Only one significant factual matter is in dispute between the parties. Plaintiff's president testified (1) plaintiff does not send employees either in or out of Illinois to solicit business; (2) in July of 1985, defendant contacted plaintiff and asked that a representative be sent to defendant's place of business in Tennessee to assist defendant "involving the incorporation of its business"; and (3) while that representative was at defendant's place of business, defendant asked that representative to send another representative to demonstrate a computer and software which could be used by defendant. On the other hand, according to defendant's affidavit, plaintiff initiated conversation concerning the furnishing of the computer and then sent a representative to Tennessee to demonstrate the computer. The circuit court chose to believe plaintiff's version, that defendant initiated inquiry about the computer and requested that a representative be sent from Springfield to Tennessee to demonstrate a computer. Based upon the scanty record before us, we cannot say that the court's interpretation of the evidence is contrary to the manifest weight of the evidence. Accordingly, we must give due deference to that determination.

Most of the opinion is devoted to determining whether defendant's conduct brought him within the coverage of section 2 -- 209(a)(1) of the Code. Conduct bringing a person within the requirements of that section and conduct creating sufficient contacts to meet due process requirements are not exactly the same, but section 2 -- 209(a)(1) requirements are generally more strict than those necessary to meet due process standards. See Green v. Advance Ross Electronics Corp. (1981), 86 Ill. 2d 431, 436, 427 N.E.2d 1203, 1206.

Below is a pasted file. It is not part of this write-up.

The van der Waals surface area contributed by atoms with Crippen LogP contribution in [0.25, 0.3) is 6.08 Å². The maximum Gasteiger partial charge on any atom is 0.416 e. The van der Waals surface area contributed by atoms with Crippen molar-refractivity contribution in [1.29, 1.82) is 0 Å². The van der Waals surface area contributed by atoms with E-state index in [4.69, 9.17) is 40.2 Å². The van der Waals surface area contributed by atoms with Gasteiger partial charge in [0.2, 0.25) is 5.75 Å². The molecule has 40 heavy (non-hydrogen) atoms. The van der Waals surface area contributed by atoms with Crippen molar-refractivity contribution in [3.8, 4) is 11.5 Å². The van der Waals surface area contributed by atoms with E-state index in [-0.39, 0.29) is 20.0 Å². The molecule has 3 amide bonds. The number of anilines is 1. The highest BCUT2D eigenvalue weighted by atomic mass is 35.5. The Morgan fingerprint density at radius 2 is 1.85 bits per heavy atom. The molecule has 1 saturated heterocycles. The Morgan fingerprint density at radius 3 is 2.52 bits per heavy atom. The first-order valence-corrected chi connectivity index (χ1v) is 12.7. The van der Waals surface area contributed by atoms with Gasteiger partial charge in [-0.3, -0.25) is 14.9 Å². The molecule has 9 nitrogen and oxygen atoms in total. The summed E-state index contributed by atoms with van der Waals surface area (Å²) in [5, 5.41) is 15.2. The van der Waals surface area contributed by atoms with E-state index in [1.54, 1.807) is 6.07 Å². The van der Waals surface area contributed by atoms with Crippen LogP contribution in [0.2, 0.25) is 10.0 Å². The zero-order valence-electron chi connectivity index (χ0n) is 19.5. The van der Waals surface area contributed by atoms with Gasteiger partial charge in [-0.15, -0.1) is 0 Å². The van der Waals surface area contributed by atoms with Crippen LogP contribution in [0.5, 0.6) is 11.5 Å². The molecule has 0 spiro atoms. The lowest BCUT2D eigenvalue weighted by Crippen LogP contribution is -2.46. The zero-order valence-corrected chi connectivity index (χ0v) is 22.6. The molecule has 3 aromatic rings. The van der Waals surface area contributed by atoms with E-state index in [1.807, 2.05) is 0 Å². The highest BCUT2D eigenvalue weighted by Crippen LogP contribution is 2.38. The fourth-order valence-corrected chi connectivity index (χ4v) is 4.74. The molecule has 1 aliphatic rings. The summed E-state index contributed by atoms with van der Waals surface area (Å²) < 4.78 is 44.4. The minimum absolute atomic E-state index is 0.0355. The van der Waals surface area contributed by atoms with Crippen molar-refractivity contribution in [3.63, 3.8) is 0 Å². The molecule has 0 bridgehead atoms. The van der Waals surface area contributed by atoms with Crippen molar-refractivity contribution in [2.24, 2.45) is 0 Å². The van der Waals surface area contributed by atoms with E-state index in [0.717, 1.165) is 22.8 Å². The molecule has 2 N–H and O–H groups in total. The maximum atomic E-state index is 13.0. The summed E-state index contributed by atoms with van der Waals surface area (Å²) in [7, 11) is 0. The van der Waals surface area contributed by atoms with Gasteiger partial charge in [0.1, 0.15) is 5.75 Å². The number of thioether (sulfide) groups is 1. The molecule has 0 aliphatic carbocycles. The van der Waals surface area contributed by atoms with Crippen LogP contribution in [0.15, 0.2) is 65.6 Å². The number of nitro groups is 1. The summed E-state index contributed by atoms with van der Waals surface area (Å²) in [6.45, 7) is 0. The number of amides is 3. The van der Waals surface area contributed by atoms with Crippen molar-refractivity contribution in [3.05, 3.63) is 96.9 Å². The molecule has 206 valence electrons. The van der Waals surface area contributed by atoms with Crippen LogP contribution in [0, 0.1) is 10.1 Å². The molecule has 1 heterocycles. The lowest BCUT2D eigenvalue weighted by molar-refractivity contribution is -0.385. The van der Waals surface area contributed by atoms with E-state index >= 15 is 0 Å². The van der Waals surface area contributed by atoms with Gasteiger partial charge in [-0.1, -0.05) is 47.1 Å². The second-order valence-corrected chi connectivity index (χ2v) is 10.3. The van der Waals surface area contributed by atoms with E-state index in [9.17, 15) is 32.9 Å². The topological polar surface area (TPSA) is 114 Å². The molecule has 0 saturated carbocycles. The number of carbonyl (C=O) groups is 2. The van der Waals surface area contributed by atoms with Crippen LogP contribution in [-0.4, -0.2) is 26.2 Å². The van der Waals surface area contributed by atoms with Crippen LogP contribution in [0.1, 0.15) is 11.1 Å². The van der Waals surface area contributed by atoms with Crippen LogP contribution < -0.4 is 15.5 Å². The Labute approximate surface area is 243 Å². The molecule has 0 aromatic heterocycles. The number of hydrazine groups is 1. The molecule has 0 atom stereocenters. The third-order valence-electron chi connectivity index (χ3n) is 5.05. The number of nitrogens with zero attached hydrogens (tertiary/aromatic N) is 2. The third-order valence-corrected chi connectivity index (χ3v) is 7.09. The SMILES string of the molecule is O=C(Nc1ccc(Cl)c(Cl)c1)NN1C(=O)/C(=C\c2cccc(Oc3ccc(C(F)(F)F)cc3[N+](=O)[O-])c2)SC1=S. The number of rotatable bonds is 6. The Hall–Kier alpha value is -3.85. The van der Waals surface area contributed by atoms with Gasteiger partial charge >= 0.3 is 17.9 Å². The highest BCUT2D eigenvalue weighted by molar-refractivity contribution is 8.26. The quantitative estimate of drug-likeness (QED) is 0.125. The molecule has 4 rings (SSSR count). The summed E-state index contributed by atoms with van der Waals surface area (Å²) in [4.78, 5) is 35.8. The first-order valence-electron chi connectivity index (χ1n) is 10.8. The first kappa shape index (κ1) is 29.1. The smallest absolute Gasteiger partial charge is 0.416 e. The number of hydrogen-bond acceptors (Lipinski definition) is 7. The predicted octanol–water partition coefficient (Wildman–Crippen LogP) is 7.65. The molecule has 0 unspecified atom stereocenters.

The acts placing a defendant under section 2 -- 209(a)(1) must be the acts of that defendant or one acting on his behalf (Unarco Industries, Inc. v. Frederick Manufacturing Co. (1982), 109 Ill. App. 3d 189, 440 N.E.2d 360), and those acts must be part of the transaction giving rise to the litigation. (Gordon v. Tow (1986), 148 Ill. App. 3d 275, 498 N.E.2d 718.) Accordingly, based on the foregoing evidence, we must determine whether personal jurisdiction over defendant arose from: (1) defendant's request for an agent of plaintiff to come to Tennessee to discuss the incorporation of his business; (2) defendant's request to that representative for another representative of plaintiff to come to demonstrate a computer and computer software; (3) defendant's entering into a contract with plaintiff in Tennessee for a computer to be shipped from Illinois; (4) defendant's agreement that payments would be made in Illinois and his making of those payments by sending them to Illinois; and (5) defendant's trip to Illinois to witness a demonstration of the workings of the type of software furnished him.

Clearly, the mere fact defendant entered into a contract in Tennessee for the sale and shipment of a computer to him from Illinois, with payment to be made in Illinois, was insufficient to constitute the transaction of business in Illinois within the meaning of section 2 -- 209(a)(1) of the Code. (Artoe v. Mann (1976), 36 Ill. App. 3d 204, 343 N.E.2d 647.) Thus, any such jurisdiction must arise from defendant's additional contacts within Illinois, consisting of (1) defendant's request for a representative to come from ...